MPowerD Lights up the Night at New York Tech Meetup with Luci

Visit the monthly New York Tech Meetup enough times and you get your fill of apps, hacks, and Web-based platforms. So it is a welcome surprise when tangible, physical technology makes its way on stage at Skirball Center for Performing Arts at NYU. Amid last week’s demos for app creation, file sharing, and media wizardry, MPowerD turned down the houselights to show off its solar-powered Luci lanterns.

While solar powered lights are far from new, these inflatable lamps are designed to be low-cost alternatives to kerosene lamps in areas that have unpredictable power or are off the grid entirely.

MPowerD, or Micro Power Design, is a technology incubator and manufacturer in New York that designed the collapsible lanterns. Jill Van den Brule, co-founder and director of communications with MPowerD, presented Luci to the masses at the New York Tech Meetup. She spoke about using the lanterns to potentially reduce risk of burns attributed to flammable light sources, as well as the need to illuminate more of the world.

Van den Brule estimated some 1.6 billion people live off the grid while another 1.5 billion people have irregular access to power. “We’re looking at half the world’s population living in virtual darkness,” she said. Such absence of power can be because of persistent lack of infrastructure or disaster, as seen in the wake of Superstorm Sandy.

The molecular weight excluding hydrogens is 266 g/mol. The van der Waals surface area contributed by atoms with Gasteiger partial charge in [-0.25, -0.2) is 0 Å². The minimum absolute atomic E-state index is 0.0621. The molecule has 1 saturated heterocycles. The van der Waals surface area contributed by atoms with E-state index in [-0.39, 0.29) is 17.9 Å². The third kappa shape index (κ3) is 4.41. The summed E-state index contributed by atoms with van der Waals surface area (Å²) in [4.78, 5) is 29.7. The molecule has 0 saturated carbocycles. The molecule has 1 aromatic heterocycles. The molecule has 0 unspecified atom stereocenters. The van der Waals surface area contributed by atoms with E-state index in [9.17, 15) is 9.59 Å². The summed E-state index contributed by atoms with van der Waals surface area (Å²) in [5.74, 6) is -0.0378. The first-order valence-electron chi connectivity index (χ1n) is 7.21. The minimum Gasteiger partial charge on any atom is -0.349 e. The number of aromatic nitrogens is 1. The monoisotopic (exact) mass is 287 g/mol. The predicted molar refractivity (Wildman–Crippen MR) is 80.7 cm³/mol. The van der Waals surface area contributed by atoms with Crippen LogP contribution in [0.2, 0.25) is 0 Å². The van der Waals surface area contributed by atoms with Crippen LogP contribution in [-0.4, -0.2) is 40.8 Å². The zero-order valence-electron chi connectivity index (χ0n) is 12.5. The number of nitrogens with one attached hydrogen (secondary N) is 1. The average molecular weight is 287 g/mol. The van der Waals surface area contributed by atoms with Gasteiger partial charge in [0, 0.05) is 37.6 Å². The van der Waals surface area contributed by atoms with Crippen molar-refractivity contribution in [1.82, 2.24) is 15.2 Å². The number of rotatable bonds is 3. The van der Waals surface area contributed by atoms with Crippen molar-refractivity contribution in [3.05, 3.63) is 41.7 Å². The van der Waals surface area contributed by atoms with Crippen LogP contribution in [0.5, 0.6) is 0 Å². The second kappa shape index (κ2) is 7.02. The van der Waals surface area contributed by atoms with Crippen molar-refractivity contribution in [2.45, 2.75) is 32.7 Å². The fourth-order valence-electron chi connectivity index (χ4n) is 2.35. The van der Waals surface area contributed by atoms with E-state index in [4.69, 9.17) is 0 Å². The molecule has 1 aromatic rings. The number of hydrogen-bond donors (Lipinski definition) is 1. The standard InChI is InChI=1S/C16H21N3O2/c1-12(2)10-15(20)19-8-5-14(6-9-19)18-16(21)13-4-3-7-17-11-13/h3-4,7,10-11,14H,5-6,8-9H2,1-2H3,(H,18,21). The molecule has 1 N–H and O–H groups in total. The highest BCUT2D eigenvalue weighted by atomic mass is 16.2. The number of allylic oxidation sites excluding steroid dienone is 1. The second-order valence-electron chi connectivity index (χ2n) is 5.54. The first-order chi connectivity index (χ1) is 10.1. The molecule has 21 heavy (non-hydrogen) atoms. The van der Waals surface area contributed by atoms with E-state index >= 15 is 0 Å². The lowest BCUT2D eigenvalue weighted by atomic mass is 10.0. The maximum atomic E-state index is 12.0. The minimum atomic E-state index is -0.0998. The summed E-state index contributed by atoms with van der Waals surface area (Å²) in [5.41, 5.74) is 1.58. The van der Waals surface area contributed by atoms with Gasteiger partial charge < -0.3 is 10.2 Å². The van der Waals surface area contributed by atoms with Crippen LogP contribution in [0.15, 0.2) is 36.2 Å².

Each Luci needs about six hours of sunlight to charge up its lithium ion battery, which powers ten LEDs within the inflatable, cylindrical lamp. Depending on the settings, each lamp will provide six to twelve hours of ambient light over a 15 square-foot area. The batteries are designed to maintain a single charge for up to three months and last for at least one year of usage. MPowerD is working with partners to develop ways to “upcycle” components from disposed lanterns into other devices.

The lanterns sell on MPowerD’s website for about $16 each, which the company compared to $300 in average annual kerosene costs per household. Van den Brule said she hopes to see Lucis used by disaster relief organizations around the world though the lights can also be used for camping out and other recreational needs. MPowerD is also developing a biodegradable shell for the lanterns and the capacity to charge mobile phones via the sun.

Access to light is often taken for granted in places such as New York—until a blustery storm tears down power lines and overloads transformers. Van den Brule said the need is ever present in refugee camps or slums where lack of light can leave people at risk for violent crime. She called Luci a low-tech innovation to address such problems. “Our goal is to eradicate energy poverty,” Van den Brule said.

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